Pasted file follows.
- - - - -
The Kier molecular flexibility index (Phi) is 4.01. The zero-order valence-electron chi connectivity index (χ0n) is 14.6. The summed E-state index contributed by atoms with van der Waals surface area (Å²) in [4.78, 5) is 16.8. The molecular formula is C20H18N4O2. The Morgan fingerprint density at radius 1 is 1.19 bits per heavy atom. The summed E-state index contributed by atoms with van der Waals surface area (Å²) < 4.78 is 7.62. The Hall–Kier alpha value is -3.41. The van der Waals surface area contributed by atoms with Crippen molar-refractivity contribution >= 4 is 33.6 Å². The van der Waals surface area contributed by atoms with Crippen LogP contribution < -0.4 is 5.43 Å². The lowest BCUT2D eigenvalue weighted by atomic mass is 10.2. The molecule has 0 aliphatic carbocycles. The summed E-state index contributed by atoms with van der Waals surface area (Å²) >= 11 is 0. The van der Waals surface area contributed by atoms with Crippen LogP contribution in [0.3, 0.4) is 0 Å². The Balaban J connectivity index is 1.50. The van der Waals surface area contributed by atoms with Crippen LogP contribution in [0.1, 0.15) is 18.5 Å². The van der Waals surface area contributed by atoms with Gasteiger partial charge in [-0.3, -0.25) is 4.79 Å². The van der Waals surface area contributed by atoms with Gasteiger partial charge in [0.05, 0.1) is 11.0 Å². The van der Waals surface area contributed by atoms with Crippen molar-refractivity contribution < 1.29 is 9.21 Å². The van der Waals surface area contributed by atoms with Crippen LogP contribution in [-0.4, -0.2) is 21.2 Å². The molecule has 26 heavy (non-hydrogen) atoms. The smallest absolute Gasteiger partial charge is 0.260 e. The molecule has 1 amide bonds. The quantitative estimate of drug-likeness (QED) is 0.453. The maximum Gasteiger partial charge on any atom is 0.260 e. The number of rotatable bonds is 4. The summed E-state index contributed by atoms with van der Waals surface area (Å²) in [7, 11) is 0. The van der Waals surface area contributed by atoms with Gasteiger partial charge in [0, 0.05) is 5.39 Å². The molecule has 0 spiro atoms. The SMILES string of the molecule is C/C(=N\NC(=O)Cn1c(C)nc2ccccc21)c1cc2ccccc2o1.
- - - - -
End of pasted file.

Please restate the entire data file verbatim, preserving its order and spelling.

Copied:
The Kier molecular flexibility index (Phi) is 4.01. The zero-order valence-electron chi connectivity index (χ0n) is 14.6. The summed E-state index contributed by atoms with van der Waals surface area (Å²) in [4.78, 5) is 16.8. The molecular formula is C20H18N4O2. The Morgan fingerprint density at radius 1 is 1.19 bits per heavy atom. The summed E-state index contributed by atoms with van der Waals surface area (Å²) < 4.78 is 7.62. The Hall–Kier alpha value is -3.41. The van der Waals surface area contributed by atoms with Crippen molar-refractivity contribution >= 4 is 33.6 Å². The van der Waals surface area contributed by atoms with Crippen LogP contribution < -0.4 is 5.43 Å². The lowest BCUT2D eigenvalue weighted by atomic mass is 10.2. The molecule has 0 aliphatic carbocycles. The summed E-state index contributed by atoms with van der Waals surface area (Å²) >= 11 is 0. The van der Waals surface area contributed by atoms with Crippen LogP contribution in [0.3, 0.4) is 0 Å². The Balaban J connectivity index is 1.50. The van der Waals surface area contributed by atoms with Crippen LogP contribution in [0.1, 0.15) is 18.5 Å². The van der Waals surface area contributed by atoms with Gasteiger partial charge in [-0.3, -0.25) is 4.79 Å². The van der Waals surface area contributed by atoms with Gasteiger partial charge in [0.05, 0.1) is 11.0 Å². The van der Waals surface area contributed by atoms with Crippen molar-refractivity contribution < 1.29 is 9.21 Å². The van der Waals surface area contributed by atoms with Crippen LogP contribution in [-0.4, -0.2) is 21.2 Å². The molecule has 26 heavy (non-hydrogen) atoms. The smallest absolute Gasteiger partial charge is 0.260 e. The molecule has 1 amide bonds. The quantitative estimate of drug-likeness (QED) is 0.453. The maximum Gasteiger partial charge on any atom is 0.260 e. The number of rotatable bonds is 4. The summed E-state index contributed by atoms with van der Waals surface area (Å²) in [7, 11) is 0. The van der Waals surface area contributed by atoms with Gasteiger partial charge in [0, 0.05) is 5.39 Å². The molecule has 0 spiro atoms. The SMILES string of the molecule is C/C(=N\NC(=O)Cn1c(C)nc2ccccc21)c1cc2ccccc2o1.